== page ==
Medication treatments can be effective in treating PTSD, acting to reduce its core symptoms, as well as associated depression and disability. In a 2006 Cochrane review, support was found for the status of selective serotonin reuptake inhibitors (SSRIs)  as first line agents in the pharmacotherapy of PTSD, as well as their value in long‐term treatment. (D. J. Stein, Ipser, Seedat, Sager, & Amos, 2006) Multisite randomized clinical trials (RCTs) have noted the efficacy of SSRIs and serotonin-norepinephrine reuptake inhibitors (SNRIs) for PTSD treatment. (Bernardy & Friedman, 2015) In a study by Schneier and colleagues, treatment with paroxetine plus prolonged exposure was more efficacious than prolonged exposure plus placebo for PTSD related to the World Trade Center attack. (Schneier et al., 2012) It has been reported that sertraline is a front-line medication for PTSD which also shows an impact on drinking outcomes. (Hien et al., 2015)

SSRIs probably exert their effects by remediating emotion regulatory brain activity. Individual differences in patient response might be explained, in part, by pre-treatment differences in neural systems supporting the downregulation of negative affect. In a study by MacNamara and colleagues less activation of the right ventrolateral PFC and inferior frontal gyrus during pre-treatment emotion regulation was associated with greater reduction in PTSD symptoms with SSRI treatment, irrespective of pre-treatment severity. Patients with the least recruitment of prefrontal emotion regulatory brain regions may benefit most from treatment with SSRIs, which appear to augment activity in these regions. (MacNamara et al., 2016)

In a study by Schneier and colleagues, the data suggested that using a combination of sertraline plus mirtazapine may have clinically meaningful advantages in symptomatic improvement, relative to SSRI treatment alone. Both treatments were reportedly well‐tolerated, with significantly increased appetite but not weight gain in the combined treatment group. (Schneier et al., 2015)


Second generation antipsychotics seem to have some effect on individual symptoms of PTSD, while their overall effect on the condition may be relatively limited. PTSD is associated with metabolic syndrome and obesity, which can also be side effects of second-generation antipsychotics. Heppner and colleagues found that antipsychotic medication usage was not uniquely associated with elevated risk of metabolic syndrome when PTSD severity and other sociodemographic, psychiatric, and behavioral variables were accounted for. Furthermore, PTSD severity continued to be a significant and unique predictor of risk for metabolic syndrome. (Heppner et al., 2012) In a 2011 review of eighteen clinical trials (10 double-blind placebo-controlled, eight open-label) of atypical antipsychotics for PTSD, the effect sizes of double-blind placebo-controlled trials were small, but were positive for risperidone and quetiapine. Intrusive and hypervigilance symptom subscales showed the most improvement. (Ahearn, Juergens, Cordes, Becker, & Krahn, 2011) In a 6-month, randomized, double-blind, placebo-controlled study of 247 patients with military-related PTSD and serotonin reuptake inhibitor resistant symptoms, risperidone compared with placebo did not reduce PTSD symptoms. (Krystal et al., 2011) In a 2002 study with 19 patients with PTSD who were minimally responsive to 12 weeks of treatment with an SSRI at maximum tolerated dose, olanzapine augmentation was associated with statistically significantly greater reduction than placebo in specific measures of posttraumatic stress, depressive, and sleep disorder symptoms. Clinician-rated global response rates did not, however, significantly differ between groups. (M. B. Stein, Kline, & Matloff, 2002)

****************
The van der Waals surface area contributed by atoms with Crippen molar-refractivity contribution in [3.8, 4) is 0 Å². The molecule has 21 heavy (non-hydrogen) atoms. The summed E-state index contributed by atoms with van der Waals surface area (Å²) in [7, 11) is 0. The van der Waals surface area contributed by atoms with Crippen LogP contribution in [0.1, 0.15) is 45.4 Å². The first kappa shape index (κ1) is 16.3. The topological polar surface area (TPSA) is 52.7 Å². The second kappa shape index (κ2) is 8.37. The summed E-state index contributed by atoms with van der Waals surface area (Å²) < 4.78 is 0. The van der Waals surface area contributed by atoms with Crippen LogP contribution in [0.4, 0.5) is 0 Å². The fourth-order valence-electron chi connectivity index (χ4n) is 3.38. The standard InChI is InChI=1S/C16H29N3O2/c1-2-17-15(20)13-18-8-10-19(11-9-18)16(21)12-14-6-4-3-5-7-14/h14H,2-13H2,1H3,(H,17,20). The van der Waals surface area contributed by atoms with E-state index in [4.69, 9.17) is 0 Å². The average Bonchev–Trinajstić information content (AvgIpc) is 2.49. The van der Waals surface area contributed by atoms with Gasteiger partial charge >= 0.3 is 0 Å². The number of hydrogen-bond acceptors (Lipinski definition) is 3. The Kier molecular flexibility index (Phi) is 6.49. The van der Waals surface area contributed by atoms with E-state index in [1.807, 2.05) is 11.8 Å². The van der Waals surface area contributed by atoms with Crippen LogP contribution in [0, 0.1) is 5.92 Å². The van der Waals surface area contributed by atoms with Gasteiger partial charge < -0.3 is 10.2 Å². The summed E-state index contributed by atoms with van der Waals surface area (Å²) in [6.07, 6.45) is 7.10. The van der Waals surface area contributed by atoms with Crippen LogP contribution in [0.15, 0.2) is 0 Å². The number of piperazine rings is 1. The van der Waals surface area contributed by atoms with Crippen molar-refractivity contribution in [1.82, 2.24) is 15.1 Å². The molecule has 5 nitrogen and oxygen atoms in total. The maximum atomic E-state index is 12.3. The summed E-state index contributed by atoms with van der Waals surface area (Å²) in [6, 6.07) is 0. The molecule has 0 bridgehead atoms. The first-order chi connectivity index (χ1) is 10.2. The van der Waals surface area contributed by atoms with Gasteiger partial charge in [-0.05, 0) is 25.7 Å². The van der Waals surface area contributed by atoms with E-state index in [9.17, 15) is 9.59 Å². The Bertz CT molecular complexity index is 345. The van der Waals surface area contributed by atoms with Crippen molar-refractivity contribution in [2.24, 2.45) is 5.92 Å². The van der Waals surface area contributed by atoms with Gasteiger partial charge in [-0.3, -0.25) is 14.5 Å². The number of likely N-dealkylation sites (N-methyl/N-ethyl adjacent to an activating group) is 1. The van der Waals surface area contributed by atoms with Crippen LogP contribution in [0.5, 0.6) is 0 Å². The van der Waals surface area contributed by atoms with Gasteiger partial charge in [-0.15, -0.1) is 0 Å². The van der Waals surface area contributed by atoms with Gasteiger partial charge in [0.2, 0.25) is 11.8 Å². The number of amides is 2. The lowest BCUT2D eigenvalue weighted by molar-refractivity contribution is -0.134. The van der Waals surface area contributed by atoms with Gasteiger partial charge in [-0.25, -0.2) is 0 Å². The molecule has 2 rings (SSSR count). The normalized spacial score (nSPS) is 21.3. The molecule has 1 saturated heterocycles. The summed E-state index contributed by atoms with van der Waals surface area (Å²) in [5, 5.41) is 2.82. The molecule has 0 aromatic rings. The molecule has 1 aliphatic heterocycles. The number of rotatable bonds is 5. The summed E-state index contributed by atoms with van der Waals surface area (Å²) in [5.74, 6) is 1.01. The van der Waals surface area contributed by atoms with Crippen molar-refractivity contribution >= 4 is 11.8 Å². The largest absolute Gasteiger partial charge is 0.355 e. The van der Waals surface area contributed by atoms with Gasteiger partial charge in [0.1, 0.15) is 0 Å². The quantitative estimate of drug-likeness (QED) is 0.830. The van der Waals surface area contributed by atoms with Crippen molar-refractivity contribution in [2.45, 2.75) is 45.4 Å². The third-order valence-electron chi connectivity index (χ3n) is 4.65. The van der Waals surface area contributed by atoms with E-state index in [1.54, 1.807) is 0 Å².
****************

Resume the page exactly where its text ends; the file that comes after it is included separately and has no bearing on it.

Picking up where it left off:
Some empirical data indicates that topiramate and prazosin may be effective in reducing PTSD and alcohol use disorder (AUD) symptoms in individuals with comorbidity. (Petrakis, Ralevski, & Olivera-Figueroa, 2014)

The efficacy of other behavioral and alternative treatments (mindfulness-based, yoga, and acupuncture) is more difficult to evaluate since the evidence comes from small, single studies without comparison groups. (Petrakis et al., 2014)

Intranasal oxytocin

A lack of social support and recognition by the environment is one of the most consistent risk factors for posttraumatic stress disorder (PTSD), and PTSD patients will recover faster with proper social support. The oxytocin system has been proposed to underlie beneficial effects of social support as it is implicated in both social bonding behavior and reducing stress responsivity, notably amygdala reactivity (Koch et al., 2014; Olff et al., 2010; Olff, 2012). The amygdala is found to be hypersensitive in people with PTSD. In this presentation, we present the BOOSTER results on the effects of a single oxytocin administration on amygdala reactivity in response to emotional faces in PTSD patients versus traumatized controls. We found significantly decreased bilateral amygdala reactivity towards emotional faces in PTSD patients compared to traumatized controls. These promising results call for intervention studies such as studying the effects of medication (oxytocin) enhanced psychotherapy in PTSD patients. (Olff et al., 2014)